Refugees wait for police instructions on a bridge on the border between Austria and Germany after leaving Salzburg, Austria, on foot on their way to the Bavarian village of Freilassing in southern Germany, Sept. 16, 2015. Christof Stache/AFP/Getty Images

As many as half of the refugees in Germany were suffering from psychological problems, a study released by Germany’s chamber of psychotherapists found, according to the Guardian. The study, released Wednesday, showed refugees arriving in Germany were suffering from stress, depression and post-traumatic stress disorder. “Forty percent have already had suicidal thoughts or have even attempted to kill themselves,” the study said.

Refugees fleeing conflicts and repressive states including Syria, Iraq, Afghanistan and Eritrea have continued to cross European borders despite attempts in countries including Hungary to stop their passage.

As schools in Germany prepare for large numbers of children to enter the education system, teachers and counselors will be dealing with a population where 1 in 5 children is suffering from PTSD. That is 15 times higher than any child born in Germany, the study said, attempting to put the problem in perspective for a German audience.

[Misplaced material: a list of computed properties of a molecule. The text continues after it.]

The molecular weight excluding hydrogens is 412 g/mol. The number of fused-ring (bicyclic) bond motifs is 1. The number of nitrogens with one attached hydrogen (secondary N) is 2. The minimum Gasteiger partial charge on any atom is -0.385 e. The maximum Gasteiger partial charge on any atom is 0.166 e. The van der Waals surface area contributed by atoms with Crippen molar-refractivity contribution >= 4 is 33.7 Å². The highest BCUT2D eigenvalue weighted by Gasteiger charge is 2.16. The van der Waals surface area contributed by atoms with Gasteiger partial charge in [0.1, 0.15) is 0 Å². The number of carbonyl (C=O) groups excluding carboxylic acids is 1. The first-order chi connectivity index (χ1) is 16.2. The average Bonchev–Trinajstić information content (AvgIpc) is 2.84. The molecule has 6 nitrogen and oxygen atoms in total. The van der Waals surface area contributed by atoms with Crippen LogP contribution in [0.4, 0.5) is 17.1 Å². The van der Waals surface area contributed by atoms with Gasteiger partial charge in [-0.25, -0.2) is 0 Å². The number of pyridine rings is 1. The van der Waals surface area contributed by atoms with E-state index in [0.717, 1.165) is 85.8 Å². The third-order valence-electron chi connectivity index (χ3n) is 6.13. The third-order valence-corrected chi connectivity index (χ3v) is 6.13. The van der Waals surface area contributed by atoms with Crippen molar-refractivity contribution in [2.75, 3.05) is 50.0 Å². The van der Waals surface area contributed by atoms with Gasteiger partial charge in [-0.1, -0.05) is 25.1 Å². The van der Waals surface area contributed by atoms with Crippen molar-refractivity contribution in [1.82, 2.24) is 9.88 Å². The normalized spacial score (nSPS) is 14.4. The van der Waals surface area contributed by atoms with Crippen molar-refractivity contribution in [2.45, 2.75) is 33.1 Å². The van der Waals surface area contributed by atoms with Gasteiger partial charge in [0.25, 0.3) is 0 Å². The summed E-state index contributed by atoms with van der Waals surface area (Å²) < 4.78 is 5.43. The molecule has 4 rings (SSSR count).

“We need more social workers in schools and doctors with special knowledge,” Dorothea Schäfer, the teacher's union chairwoman for North Rhine-Westphalia, told International Business Times. German schools have dealt with students from war-torn countries in the past, including students affected by the Yugoslav Wars. However, the school system currently does not have enough teachers who have undergone trauma training to be able to work with the large numbers of children who will need help.

The German government needed to regulate psychological treatment in refugee centers, Dietrich Munz, the president of Germany’s chamber of psychotherapists, said, adding that only 4 percent of refugees in centers were currently receiving mental health support.

“The arriving refugees not only need shelter and food but medical treatment,” Munz said. “In fact, the care for psychologically ill refugees in Germany remains shamefully poor.”

The study said refugees were victims of rape, violence, torture, displacement and hunger. The war in Syria began in 2011 and has left more than 200,000 people dead and displaced millions. Barrel bombs and chemical weapons have been used in the war. In Iraq, the sexual abuse of Yazidi women who have escaped captivity from the Islamic State has been well documented.